Speaker of the House Rep. John Boehner (R-Ohio) is right to call on President Obama to follow the War Powers Act vis-a-vis Libya but for all the wrong reasons, namely political opportunism. If the president folds over the use of force in Libya, Boehner and Co. get to portray him as weak. If President Obama decides to either fight or ignore them, it is an opportunity to show him as either guilty of recklessness, contempt of the rule of law, power mongering or all of the above as part of their warmup for the 2012 election. The War Powers Act has been a flog with which the majority party in Congress can beat an other-party president since it was enacted over Richard Nixon's veto in 1973. Democrats have used the act to their advantage with presidents Reagan and both Bush's and Republicans used it on President Clinton.
Perhaps it is the simplicity of the act that leads both Congress and presidents to abuse this law; it simply requires that the President get the permission from Congress to enter troops into hostilities that last longer than 60 days. What defines hostilities is left for interpretation and therefore manipulation. The Obama administration has argued that we are not engaged in hostilities because there are no US troops on the ground and, because of our battlespace dominance, there is no serious threat to our aircrew and craft. That kind of Clintonesque parsing of terms doesn't help make the case that our support of Libyan rebels is a just and worthy cause and diminishes the perception of danger that our pilots face as they fly missions in defense of rebel forces.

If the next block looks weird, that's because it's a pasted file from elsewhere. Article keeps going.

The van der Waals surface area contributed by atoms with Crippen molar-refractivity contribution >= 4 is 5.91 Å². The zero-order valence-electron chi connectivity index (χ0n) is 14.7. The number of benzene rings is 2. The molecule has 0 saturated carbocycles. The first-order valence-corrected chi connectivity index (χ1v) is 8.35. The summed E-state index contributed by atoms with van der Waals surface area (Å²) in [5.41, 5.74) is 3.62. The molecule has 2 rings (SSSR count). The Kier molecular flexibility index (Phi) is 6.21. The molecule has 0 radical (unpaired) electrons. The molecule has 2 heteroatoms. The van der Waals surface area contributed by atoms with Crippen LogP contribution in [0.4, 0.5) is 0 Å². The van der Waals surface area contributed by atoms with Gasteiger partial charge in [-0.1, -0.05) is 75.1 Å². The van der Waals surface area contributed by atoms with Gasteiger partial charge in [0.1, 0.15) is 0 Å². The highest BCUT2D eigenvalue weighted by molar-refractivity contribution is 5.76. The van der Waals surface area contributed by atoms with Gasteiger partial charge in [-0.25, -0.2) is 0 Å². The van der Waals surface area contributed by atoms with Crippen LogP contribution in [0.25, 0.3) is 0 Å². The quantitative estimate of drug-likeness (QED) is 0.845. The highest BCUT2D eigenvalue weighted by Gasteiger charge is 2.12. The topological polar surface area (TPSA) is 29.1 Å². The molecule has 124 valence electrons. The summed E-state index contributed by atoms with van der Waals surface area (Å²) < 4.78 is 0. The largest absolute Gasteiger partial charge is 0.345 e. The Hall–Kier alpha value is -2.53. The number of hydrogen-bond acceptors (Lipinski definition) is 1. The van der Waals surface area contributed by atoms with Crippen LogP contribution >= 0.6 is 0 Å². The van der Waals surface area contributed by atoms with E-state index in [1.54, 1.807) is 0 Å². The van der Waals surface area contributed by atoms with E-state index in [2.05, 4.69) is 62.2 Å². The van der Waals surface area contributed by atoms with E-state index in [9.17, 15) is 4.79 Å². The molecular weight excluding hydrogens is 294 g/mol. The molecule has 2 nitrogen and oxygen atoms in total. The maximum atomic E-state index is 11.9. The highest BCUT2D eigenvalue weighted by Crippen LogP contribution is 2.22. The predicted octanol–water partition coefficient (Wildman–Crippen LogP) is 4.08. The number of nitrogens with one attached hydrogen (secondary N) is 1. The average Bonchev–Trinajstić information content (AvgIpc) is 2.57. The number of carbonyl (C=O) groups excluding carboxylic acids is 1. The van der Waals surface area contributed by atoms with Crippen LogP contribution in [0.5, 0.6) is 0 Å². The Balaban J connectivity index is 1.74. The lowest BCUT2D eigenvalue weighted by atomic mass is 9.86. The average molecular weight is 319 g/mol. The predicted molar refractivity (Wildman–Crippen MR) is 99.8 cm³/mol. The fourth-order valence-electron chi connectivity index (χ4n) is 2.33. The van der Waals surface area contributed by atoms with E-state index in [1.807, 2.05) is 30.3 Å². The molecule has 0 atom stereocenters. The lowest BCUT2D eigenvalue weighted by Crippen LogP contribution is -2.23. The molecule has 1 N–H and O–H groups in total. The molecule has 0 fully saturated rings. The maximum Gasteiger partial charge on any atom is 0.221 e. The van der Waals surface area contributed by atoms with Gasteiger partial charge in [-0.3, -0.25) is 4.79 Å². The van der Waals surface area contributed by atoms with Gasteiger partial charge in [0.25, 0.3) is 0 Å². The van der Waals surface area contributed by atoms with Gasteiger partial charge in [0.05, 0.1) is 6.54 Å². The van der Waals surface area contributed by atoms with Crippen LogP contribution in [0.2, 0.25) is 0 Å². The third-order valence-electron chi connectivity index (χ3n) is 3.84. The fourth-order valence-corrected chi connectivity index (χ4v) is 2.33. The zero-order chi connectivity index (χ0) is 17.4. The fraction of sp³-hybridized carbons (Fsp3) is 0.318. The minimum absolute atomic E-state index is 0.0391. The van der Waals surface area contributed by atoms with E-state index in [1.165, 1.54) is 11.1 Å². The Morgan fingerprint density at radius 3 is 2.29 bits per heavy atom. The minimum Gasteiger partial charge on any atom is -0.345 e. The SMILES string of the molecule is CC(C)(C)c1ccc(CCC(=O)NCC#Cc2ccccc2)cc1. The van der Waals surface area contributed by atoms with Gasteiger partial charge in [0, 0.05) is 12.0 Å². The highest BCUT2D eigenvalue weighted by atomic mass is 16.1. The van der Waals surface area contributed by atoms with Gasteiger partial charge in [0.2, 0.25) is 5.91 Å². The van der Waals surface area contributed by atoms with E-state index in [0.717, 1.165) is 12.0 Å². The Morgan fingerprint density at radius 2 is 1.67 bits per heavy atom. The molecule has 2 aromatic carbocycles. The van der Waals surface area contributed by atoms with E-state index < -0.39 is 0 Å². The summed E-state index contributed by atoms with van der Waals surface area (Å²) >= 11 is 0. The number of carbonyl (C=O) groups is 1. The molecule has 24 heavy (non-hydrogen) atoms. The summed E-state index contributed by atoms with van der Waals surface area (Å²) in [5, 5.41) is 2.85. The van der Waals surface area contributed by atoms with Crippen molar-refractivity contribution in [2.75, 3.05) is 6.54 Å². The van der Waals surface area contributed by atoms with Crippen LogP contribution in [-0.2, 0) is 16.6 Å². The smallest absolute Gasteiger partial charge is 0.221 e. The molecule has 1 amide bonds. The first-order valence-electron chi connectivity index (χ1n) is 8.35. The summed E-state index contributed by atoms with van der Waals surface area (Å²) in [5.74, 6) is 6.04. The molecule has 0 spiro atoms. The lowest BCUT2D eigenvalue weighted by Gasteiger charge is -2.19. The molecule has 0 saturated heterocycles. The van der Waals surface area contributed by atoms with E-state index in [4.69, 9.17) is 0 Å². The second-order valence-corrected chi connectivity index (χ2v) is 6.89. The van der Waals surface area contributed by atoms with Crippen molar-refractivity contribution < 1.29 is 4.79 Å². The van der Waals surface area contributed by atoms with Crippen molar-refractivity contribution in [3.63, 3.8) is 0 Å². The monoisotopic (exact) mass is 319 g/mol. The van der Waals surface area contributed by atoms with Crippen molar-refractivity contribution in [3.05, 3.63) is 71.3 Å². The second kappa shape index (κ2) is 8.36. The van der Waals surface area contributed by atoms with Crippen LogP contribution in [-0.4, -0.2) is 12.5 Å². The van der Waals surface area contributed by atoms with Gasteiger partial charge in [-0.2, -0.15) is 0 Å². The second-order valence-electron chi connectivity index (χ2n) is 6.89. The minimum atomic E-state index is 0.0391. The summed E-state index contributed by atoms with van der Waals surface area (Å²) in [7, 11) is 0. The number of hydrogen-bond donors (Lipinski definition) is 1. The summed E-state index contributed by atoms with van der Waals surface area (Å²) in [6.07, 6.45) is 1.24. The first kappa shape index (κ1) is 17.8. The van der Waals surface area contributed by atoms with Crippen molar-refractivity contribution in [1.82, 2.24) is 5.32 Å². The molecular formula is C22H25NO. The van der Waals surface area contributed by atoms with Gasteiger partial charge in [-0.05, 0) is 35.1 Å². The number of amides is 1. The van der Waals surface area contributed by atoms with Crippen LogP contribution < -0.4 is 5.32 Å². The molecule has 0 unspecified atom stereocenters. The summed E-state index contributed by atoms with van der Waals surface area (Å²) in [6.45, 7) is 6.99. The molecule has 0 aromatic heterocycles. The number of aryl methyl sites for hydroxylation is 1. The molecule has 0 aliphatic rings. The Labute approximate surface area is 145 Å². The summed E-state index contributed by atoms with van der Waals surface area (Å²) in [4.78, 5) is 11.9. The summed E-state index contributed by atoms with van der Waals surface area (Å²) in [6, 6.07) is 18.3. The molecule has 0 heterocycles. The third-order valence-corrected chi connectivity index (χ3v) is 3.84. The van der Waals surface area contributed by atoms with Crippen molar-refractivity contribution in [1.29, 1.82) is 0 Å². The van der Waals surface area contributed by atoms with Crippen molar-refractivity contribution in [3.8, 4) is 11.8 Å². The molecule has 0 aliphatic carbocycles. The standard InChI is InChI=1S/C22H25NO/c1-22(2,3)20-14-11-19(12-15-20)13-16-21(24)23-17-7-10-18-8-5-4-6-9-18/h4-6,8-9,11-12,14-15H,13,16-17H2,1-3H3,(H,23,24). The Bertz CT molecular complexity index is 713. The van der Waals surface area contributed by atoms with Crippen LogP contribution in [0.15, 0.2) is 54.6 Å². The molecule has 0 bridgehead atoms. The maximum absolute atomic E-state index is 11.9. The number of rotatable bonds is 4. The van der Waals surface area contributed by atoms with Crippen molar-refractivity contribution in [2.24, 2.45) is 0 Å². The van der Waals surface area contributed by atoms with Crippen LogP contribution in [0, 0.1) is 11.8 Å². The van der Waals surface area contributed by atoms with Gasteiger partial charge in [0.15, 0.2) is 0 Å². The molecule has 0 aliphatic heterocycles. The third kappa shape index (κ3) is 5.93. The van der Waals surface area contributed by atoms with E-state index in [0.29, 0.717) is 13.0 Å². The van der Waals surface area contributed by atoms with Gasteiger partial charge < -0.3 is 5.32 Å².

Over at The National Review, Victor Davis Hanson wrote, that if three years ago, someone had predicted that “Yale Law Dean (and now State Department Legal Counsel) Harold Koh and then–Senator Obama ...would be crafting legalistic and sophistic arguments to justify bombing an Arab Middle Eastern oil-exporting country that did not pose a threat to either the U.S. or the region (Gaddafi is no Saddam) while circumventing congressional oversight, he would have been considered quite unhinged,” and he is correct.
President Obama should skip the sophistry and put the Libyan War to Congress for approval. None of the chickenhawks in Congress would dare vote against it and there isn't enough real opposition to stop such a move.